AfricaTop News

The clock ticks for Sudan’s President Omar al-Bashir


Professionals call another round of protests, demand resignation

By Tasie Thodore

The clock may presently be ticking less slowly for embattled President Omar al-Bashir of Sudan.

Since December 19 when the price of the favourite staple, bread was tripled (even as inflation rate rose to an incredulous 72.94 per cent), no one has rested in the country.

Provoked by the harsh living conditions that they had been compelled to endure over the years, the people have gone almost completely ballistic. Government officials are chased out of mosques and troops are having a hard time quelling the daily outbreak of demonstrations, countrywide even as a formal state of emergency has been declared.

Underscoring the depth of the crisis facing the administration, the people got a first victory on Friday when the hardline President Omar al-Bashir was forced to give up the leadership of the ruling National Congress Party to Deputy Chairman, Ahmed Harun.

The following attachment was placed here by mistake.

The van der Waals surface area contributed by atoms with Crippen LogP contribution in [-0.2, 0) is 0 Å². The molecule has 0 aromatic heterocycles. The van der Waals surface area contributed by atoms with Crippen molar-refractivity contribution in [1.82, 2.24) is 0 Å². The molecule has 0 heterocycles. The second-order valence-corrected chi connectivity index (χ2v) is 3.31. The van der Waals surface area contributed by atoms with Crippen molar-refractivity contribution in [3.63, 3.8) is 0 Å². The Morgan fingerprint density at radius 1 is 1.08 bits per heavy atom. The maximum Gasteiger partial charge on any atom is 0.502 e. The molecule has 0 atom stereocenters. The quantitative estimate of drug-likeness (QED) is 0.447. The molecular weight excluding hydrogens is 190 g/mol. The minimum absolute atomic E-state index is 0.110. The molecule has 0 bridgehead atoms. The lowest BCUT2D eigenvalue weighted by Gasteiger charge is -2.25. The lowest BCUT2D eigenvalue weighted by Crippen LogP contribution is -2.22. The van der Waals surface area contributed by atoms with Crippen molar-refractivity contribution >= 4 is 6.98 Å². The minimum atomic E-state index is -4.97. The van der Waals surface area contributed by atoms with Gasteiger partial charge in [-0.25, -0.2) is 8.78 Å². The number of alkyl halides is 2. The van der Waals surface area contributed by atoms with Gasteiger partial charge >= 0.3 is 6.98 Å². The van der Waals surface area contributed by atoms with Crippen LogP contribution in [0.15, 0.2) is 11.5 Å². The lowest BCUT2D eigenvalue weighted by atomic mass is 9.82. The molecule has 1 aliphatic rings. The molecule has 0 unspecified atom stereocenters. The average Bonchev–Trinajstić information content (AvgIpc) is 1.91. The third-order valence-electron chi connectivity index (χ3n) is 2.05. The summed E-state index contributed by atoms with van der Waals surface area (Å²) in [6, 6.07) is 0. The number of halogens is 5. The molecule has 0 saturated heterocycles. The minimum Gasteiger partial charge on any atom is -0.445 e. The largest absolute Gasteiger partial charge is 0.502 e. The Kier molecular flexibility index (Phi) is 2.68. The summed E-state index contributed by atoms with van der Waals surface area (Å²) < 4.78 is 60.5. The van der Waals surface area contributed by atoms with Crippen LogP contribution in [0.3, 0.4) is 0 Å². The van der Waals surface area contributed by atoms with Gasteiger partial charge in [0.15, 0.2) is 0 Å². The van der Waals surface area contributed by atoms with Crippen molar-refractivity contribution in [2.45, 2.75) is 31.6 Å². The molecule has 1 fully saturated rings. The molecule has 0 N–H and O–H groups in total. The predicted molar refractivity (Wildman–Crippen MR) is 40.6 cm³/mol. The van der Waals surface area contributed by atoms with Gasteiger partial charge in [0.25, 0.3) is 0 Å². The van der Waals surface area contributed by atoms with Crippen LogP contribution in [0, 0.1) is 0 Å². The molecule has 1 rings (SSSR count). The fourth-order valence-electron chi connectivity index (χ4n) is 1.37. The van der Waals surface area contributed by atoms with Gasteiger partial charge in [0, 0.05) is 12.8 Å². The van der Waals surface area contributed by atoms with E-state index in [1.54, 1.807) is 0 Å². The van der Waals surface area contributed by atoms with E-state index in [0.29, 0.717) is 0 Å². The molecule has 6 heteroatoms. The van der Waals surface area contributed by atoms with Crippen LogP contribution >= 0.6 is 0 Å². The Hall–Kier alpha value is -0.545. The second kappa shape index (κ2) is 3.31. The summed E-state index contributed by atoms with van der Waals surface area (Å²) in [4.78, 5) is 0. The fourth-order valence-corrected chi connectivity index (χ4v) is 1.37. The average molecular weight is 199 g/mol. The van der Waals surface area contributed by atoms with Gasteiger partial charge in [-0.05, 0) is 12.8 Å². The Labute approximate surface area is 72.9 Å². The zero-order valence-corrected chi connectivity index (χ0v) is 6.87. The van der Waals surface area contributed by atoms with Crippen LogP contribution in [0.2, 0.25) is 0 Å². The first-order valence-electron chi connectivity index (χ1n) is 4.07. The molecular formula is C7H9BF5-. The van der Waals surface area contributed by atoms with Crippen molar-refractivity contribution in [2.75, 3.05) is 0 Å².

Now Sudanese professionals who are leading the protests in the country are raising the bar. They have called for another nationwide strike for Wednesday and demanded the immediate resignation of the embattled President who has led the country for thirty years .

Over the years, Bashir has been able to survive a myriad of resistance to his continuing chokehold on power. These have ranged from the civil war that led to the excising of South Sudan from the nation to the International Criminal Court, ICC sanctions on him for his role in allegedly assisting the Sudanese Janjaweed to wreck havoc on defenceless peoples and communities all across the nation.

Through it all, Bashir has managed to remain standing this far but can the ‘strongman of the Sudan’ survive the fury of his own people this time around? The clock ticks on even as the streets fill up.

Some notable dictators that have been forced out of power on the continent through the years include Robert Mugabe of Zimbabwe, Blaise Compaore of Burkina Faso and Ben Ali of Tunisia.

New statue revives memories of Sankara

Previous article

Resolving the Uganda/Rwanda diplomatic spat

Next article

You may also like


Leave a reply

Your email address will not be published. Required fields are marked *

More in Africa